We can find it everywhere – the bright Christmas lights, ornately decorated Christmas trees, radio stations playing Christmas music, and of course the Christmas sales on gift items we would not pay any attention to buying the other 11 months of the year. The countdown began after Thanksgiving, leading up to a day that is filled with great joy and excitement.

Like most people, I usually look forward to the Christmas season each year: spending time with family, exchanging gifts and good cheer, sharing old memories and making new ones, and reflecting on the year that has nearly passed. This Christmas, however, will be very different. In spite of my best efforts, I know the good cheer will be more somber, the memories bittersweet, and the reflections more contemplative. I suppose this is to be somewhat expected; the memories of Stephen’s accident are still very fresh in my mind and still weigh heavily on my heart. I doubt there has been a waking hour in the past six months when I have not thought about my son.

There are some friends of mine who seem simply amazed that I can function at all, and cannot imagine themselves being as “strong” as I have been in this situation. If the truth be told, I do not look at myself as a strong person; I may appear calm, cool, and collected on the outside, but if you could look into my heart and mind you would find I am a total wreck. My wife has commented that she has not seen me crying openly for our son, as she has been doing; what she does not understand is that on the inside I have not stopped crying since the day he died.

What is it that keeps me going forward? I believe it has been because of the need for “someone” to make sure that all of the things that needed to be done on Steve’s behalf were actually done. From making sure all of the funeral arrangements and details were covered, to handling all of the paperwork, and to being the “voice” of the family, I have focused on each task and given it my utmost attention and effort.

The last of those tasks is soon to be completed – we have received word that the monument for Stephen’s grave is finally finished and will be installed sometime within the next few days. What will happen to me after that is done? Will I still be “strong” or will I collapse into a blob of uncontrollable emotion? Or something in between? I do not know for sure, but I will find out soon enough.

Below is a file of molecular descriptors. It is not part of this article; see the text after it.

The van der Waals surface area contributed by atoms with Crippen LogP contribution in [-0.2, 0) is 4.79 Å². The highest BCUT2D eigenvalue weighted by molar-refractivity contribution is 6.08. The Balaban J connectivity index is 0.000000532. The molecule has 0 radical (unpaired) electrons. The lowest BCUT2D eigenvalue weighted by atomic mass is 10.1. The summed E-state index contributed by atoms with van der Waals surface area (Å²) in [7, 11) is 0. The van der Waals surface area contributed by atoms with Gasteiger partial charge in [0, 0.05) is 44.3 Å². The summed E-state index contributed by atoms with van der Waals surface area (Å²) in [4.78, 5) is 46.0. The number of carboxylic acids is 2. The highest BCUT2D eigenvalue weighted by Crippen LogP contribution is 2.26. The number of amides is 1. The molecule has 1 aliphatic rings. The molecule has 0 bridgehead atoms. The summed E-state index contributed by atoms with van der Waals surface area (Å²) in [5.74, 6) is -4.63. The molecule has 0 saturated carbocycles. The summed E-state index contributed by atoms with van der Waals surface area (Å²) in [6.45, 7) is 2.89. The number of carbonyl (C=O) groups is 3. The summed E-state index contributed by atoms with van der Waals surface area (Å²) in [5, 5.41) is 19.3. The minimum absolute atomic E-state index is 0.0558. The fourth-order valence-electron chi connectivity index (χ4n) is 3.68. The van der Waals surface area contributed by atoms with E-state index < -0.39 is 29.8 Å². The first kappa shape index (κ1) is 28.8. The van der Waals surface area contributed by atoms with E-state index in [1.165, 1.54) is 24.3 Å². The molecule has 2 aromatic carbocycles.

In the meantime, the Christmas countdown continues…

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This entry was posted on Friday, December 3rd, 2010 at 1:03 am and is filed under Today's Reality. You can follow any responses to this entry through the RSS 2.0 feed. You can leave a response, or trackback from your own site.

4 comments so far

Beverly Turner

Mike, if you do begin to cry, and feel out of ‘control’ with it, remember that our Savior cried over the death of a good friend. How much more if it had been a son! If you do not cry, and the taking of the bull by the horns is your way of dealing with all this, then God will give you other outlets for your grief (like writing this blog!) Love to you and Chris and Matt and Michelle. Prayers going up for you.

December 3rd, 2010 at 5:53 am
Deneen Ansley


December 3rd, 2010 at 8:11 am
Christi Wood

I spoke with Deanna, and we will visit his monument. We will never forget Steve. He is with God, and at peace. I pray you will find peace until you are with him again. Love in CHRIST.
Your Friends,
Christi & Deanna Wood

December 3rd, 2010 at 7:37 pm

There are no words of comfort to erase the pain that you are going through. Most folks will say they know what you are going thru but they only understand the concept of the emotion as it relates to their own personal grief. Only you can identify with the pain you feel inside. Sometimes something is so deep and raw that crying just doesn’t make it any better. Some people will tell you that time will heal your wounds. Time doesn’t heal it; time makes death less obvious. Time just allows you to spread your grief over a larger space. In my college psychology class, I laughed at Kubler-Ross 5 stages of grief. I had forgotten them until I lost my dad 4 1/2 years ago. They are pretty accurate. Birthdays, holidays, the first time you did something together, the last memory you have are so personal, they will never leave you. I cried when my dad died, almost everyday for a year. Sometimes it hits me when I hear a song he liked, use a tool that he used, or remember something from my childhood. Those memories are precious. Just as they will be with your son. Let that be your comfort. He will be with you always. Peace be with you Mike, to you and your family.

anna m.

December 3rd, 2010 at 7:40 pm

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